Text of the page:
Hector Bellerin’s tactical use on the right-hand side also inhibits Pepe. The Spaniard’s preference to move inside and connect with the midfield means that he often occupies the space the Ivorian wants to fill.

Pepe is forced to stay wide to keep the game stretched and has never proven to be an effective touchline player. The more natural overlapping on the left-hand side encourages Pepe to operate in the half-space where he is most dangerous. 

In the away victory against at St. Marys, where Pepe announced his return to form, only one pass combination was completed more than Granit Xhaka to Nicolas Pepe. The growing relationship with the improving Swiss means Pepe is getting the ball quicker, and with more precision from the midfield. 

He has also finally been given the opportunity to play with a traditional No.10 following the introduction of Emile Smith-Rowe into the team. There have been too many situations in Pepe’s Arsenal career in which he has received the ball wide, facing an organised and packed defence which he is expected to beat.

Smith-Rowe’s constant availability and capability to find space means Pepe always has a simple, forward pass to hand. He is using the youngster to bounce the ball off and continue progressing forward. During his threatening performance against Manchester United, Pepe regularly used Smith Rowe to link up with, and spent the game receiving the ball in more dangerous positions. 

“If you ask me personally what I think of the performance that he put in overall, in all the phases of the game, I’d say it is the best he has played” claimed the Arsenal manager, discussing Pepe in the lead up to Saturday’s game against Villa. Maybe the greatest contributor to earning Arteta’s trust has been his improving defensive efforts.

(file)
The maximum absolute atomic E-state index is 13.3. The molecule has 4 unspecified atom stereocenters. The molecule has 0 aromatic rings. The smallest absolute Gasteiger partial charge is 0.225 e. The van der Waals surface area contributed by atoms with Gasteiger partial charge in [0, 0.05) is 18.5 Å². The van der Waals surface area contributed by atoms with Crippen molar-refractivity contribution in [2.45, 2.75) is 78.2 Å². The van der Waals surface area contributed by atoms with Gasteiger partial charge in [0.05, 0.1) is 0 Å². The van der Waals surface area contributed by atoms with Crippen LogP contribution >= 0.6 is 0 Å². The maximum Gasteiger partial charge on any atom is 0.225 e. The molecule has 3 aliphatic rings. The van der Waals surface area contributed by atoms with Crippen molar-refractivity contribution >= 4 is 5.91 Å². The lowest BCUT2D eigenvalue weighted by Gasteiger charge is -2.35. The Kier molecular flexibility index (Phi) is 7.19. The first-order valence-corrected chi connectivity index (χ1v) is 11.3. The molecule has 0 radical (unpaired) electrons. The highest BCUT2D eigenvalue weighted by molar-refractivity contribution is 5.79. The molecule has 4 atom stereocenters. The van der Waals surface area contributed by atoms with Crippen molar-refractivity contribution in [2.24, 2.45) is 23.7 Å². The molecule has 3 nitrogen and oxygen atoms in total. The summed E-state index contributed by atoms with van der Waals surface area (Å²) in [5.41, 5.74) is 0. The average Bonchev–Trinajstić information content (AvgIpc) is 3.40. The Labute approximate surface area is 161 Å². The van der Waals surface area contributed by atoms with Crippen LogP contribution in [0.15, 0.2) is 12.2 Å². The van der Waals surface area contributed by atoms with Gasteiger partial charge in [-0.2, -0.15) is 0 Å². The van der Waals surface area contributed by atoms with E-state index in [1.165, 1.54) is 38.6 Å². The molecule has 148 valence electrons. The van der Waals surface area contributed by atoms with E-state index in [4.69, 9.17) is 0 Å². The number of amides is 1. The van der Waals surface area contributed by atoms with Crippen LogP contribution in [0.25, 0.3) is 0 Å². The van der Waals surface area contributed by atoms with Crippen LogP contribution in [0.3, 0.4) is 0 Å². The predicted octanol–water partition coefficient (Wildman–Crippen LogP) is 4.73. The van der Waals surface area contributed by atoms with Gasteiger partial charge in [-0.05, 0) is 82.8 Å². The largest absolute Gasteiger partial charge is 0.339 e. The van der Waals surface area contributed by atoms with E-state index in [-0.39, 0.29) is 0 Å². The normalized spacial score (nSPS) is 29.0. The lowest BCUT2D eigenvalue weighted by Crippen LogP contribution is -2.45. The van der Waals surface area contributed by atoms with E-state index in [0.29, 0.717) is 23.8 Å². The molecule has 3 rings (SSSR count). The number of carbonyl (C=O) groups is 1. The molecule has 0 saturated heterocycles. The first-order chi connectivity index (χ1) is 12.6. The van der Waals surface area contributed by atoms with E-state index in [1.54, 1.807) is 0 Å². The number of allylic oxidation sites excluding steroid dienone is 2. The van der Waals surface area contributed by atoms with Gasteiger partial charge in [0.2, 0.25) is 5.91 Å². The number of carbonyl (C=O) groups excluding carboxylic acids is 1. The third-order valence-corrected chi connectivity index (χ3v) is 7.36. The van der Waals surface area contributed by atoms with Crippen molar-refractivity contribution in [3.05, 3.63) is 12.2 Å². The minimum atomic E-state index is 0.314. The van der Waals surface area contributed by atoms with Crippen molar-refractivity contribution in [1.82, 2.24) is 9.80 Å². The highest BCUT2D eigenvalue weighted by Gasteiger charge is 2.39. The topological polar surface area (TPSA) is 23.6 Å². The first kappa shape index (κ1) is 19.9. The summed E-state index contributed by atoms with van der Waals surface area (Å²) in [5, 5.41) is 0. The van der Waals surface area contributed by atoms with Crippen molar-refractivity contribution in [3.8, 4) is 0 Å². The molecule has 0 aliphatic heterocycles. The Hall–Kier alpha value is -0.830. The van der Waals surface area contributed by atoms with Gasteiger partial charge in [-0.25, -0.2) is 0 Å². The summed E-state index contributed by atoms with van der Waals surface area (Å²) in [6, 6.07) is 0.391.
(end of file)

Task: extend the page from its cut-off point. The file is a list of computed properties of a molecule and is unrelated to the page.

Against Southampton he made seven ball recoveries, made three clearances, two headed clearances and attempted four tackles. The next few performances have followed suit, with his recovery of possession in the final third a trademark of this recent purple patch, visible in his solo-goal against Wolves in which the move was started by his front-footed tackle in the opponents half. 

Only Gunners skipper Aubameyang (37 goals, 4 assists) has been involved in more goals for Arsenal since the start of last season than Nicolas Pepe (15 goals, 13 assists). He is a player who has suffered from the heightened expectations that an exaggerated price tag brings, and the value he has delivered in his first 18 months in England is possibly underestimated.

£72m was too much to pay for the former much-hyped winger, but it remains an indictment on the club, as opposed to the player. Despite green shoots of recovery appearing in his recent football, that remains the case. What fans have demanded is more consistency, and he is beginning to show the clearest signs yet of that coming to fruition.

Pepe’s Arsenal career hit rock-bottom at Elland Road three months ago. He had dug his own grave under the watchful eye of a frustrated Arteta. The loss of faith from sections of a previously patient Arsenal support seemed to signal the end.

From there, his character must be commended. Back in the team, back scoring goals, and thriving in an Arsenal side that are still short of the required level, Nicolas Pepe has simplified and refined his game. The next job is redefining himself. If these performances continue, the £72m man will see less talk of the price tag, and more about his football.